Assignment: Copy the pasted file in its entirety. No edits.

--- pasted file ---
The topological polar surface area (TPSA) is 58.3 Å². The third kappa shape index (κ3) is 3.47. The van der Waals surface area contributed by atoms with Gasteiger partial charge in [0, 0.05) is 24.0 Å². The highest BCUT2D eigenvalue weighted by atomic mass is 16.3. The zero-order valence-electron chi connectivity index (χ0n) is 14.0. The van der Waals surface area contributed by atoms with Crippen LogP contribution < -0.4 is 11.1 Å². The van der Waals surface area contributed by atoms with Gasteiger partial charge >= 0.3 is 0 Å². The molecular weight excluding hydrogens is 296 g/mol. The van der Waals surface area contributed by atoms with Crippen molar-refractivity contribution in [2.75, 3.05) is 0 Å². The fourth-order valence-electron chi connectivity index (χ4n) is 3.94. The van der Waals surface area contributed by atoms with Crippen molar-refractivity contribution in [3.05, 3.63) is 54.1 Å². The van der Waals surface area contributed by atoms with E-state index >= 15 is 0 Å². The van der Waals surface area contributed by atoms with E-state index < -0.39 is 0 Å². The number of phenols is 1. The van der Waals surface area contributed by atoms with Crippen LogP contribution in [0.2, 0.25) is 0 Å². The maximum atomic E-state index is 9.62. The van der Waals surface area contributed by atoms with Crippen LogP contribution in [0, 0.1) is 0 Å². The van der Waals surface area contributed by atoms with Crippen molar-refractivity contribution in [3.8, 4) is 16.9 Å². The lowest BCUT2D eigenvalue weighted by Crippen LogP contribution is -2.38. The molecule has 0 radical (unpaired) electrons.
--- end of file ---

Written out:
The topological polar surface area (TPSA) is 58.3 Å². The third kappa shape index (κ3) is 3.47. The van der Waals surface area contributed by atoms with Gasteiger partial charge in [0, 0.05) is 24.0 Å². The highest BCUT2D eigenvalue weighted by atomic mass is 16.3. The zero-order valence-electron chi connectivity index (χ0n) is 14.0. The van der Waals surface area contributed by atoms with Crippen LogP contribution < -0.4 is 11.1 Å². The van der Waals surface area contributed by atoms with Gasteiger partial charge >= 0.3 is 0 Å². The molecular weight excluding hydrogens is 296 g/mol. The van der Waals surface area contributed by atoms with Crippen molar-refractivity contribution in [2.75, 3.05) is 0 Å². The fourth-order valence-electron chi connectivity index (χ4n) is 3.94. The van der Waals surface area contributed by atoms with Crippen molar-refractivity contribution in [3.05, 3.63) is 54.1 Å². The van der Waals surface area contributed by atoms with E-state index >= 15 is 0 Å². The van der Waals surface area contributed by atoms with E-state index < -0.39 is 0 Å². The number of phenols is 1. The van der Waals surface area contributed by atoms with Crippen LogP contribution in [0.2, 0.25) is 0 Å². The maximum atomic E-state index is 9.62. The van der Waals surface area contributed by atoms with Crippen LogP contribution in [0, 0.1) is 0 Å². The van der Waals surface area contributed by atoms with Crippen molar-refractivity contribution in [3.8, 4) is 16.9 Å². The lowest BCUT2D eigenvalue weighted by Crippen LogP contribution is -2.38. The molecule has 0 radical (unpaired) electrons.